Virgin Australia is in discussions to financially support an alternative fuel company's project to produce bio-derived jet fuel on a commercial scale.
"Virgin Australia is seeking innovative ways to support the scale-up of biofuels and we hope to announce our investment in one of these projects in the coming months," said Merren McArthur, Virgin Australia's group executive for corporate advisory.
The airline is finalising an agreement for a land-based project with a "single type of process that can be used right across Australia with a range of feedstocks", said David White, Virgin Australia's sustainability and climate change manager.
Although Virgin declined to name its forthcoming partner, White said Virgin would not be working with Solazyme or Solena, the US companies Qantas has engaged with to develop business cases for algae-based and biomass from municipal waste jet fuel. Those projects will help Qantas with its aim to source 2%-5% of its fuel needs from renewable sources within five years.
Virgin expects to soon announce an "aspirational target" of how much renewable energy sources could constitute its fuel needs in the short/medium-term, White said. "We're a member of IATA now and IATA has a whole of industry target. We support that, but we do have to look at the local context. We may be able to go beyond that. It may be less."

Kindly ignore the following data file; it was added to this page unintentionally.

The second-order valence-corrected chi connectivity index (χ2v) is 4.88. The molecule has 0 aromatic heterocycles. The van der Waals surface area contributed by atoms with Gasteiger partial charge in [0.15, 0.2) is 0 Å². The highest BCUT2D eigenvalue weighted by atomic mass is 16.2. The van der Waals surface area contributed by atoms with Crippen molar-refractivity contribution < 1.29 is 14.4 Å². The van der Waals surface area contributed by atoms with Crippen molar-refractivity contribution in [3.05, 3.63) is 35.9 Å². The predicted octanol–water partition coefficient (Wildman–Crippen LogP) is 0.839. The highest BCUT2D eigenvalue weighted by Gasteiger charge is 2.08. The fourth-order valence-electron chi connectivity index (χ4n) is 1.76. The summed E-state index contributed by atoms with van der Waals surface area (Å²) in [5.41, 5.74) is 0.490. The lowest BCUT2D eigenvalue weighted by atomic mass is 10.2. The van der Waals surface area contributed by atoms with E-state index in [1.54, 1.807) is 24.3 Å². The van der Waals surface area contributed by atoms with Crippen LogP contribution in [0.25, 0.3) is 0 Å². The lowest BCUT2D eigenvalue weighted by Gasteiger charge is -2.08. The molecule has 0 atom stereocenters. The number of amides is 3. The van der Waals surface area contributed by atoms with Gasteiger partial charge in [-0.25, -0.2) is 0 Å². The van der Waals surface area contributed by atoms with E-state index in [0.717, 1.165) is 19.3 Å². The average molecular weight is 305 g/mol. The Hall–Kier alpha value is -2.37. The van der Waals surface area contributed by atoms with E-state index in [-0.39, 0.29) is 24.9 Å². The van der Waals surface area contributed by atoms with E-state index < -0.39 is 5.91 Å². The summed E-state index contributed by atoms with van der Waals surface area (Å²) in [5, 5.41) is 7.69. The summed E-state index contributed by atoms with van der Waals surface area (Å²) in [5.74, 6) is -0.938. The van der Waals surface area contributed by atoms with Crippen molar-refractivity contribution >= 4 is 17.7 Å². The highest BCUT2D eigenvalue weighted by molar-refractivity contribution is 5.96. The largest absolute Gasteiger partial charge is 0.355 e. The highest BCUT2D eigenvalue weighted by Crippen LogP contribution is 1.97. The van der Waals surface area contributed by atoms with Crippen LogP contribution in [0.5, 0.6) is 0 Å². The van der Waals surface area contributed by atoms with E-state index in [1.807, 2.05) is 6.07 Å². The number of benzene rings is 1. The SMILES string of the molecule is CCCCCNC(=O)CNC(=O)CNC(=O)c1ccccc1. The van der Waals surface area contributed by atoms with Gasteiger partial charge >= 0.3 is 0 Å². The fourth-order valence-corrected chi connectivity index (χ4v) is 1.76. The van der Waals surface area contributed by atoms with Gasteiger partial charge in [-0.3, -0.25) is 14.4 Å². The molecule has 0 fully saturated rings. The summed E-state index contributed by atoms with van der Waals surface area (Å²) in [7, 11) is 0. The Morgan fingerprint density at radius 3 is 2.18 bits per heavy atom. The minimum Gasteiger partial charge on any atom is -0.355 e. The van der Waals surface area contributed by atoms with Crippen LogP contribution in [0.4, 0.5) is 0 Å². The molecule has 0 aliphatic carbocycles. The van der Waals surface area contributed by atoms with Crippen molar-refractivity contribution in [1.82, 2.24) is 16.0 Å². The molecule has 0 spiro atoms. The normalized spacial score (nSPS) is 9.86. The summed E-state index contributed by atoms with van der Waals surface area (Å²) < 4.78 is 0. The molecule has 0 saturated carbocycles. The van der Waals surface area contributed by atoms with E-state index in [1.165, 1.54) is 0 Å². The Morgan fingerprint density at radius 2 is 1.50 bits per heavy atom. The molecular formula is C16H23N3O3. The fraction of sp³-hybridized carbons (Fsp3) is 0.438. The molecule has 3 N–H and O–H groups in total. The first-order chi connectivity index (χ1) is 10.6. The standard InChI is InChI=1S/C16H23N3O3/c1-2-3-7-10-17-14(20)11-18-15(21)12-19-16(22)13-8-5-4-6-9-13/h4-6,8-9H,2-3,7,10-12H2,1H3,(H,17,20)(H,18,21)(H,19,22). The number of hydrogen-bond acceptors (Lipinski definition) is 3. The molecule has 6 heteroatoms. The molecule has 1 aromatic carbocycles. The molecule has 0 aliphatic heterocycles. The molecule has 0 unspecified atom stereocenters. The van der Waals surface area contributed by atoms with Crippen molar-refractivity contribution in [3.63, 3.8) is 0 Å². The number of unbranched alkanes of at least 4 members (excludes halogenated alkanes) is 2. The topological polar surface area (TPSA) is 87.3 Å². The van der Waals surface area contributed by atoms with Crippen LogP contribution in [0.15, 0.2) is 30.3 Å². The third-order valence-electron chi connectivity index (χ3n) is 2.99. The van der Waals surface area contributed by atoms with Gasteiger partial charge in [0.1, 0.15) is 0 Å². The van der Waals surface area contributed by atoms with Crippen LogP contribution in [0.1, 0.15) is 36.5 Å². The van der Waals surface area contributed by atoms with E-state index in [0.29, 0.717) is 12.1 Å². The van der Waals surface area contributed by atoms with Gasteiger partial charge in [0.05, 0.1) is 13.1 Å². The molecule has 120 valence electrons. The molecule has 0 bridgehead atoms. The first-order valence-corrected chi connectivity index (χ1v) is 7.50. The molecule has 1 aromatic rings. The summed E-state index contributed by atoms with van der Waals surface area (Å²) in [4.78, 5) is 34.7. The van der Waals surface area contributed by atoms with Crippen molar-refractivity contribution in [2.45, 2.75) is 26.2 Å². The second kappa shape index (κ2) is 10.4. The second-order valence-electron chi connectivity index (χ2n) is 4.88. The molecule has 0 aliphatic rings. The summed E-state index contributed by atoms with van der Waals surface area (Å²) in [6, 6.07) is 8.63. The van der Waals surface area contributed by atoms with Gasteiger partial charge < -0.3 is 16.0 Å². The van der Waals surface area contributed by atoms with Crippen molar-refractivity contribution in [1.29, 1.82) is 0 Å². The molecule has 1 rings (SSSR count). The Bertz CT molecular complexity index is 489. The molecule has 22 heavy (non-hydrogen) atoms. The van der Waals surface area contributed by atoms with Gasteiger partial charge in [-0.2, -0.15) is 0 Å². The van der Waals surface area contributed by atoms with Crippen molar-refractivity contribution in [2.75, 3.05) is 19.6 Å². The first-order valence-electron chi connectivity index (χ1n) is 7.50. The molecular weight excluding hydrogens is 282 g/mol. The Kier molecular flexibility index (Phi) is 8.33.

Like Qantas, Virgin's partnership will develop the biofuel locally.
"[The project] has a strong regional connection in helping regional economies," White said. "We want to favour local, regional development when possible."
The project will also refine the feedstock locally, both for to drive a local industry and for logistical reasons.
"For a lot of these feedstocks, it's really necessary to refine them locally as well because they're quite light," said Heather Brodie, the chief executive of Biofuels Association of Australia. "It doesn't make sense to take them overseas for refining and then bring them back. You really have to have that whole logistics supply chain in one place."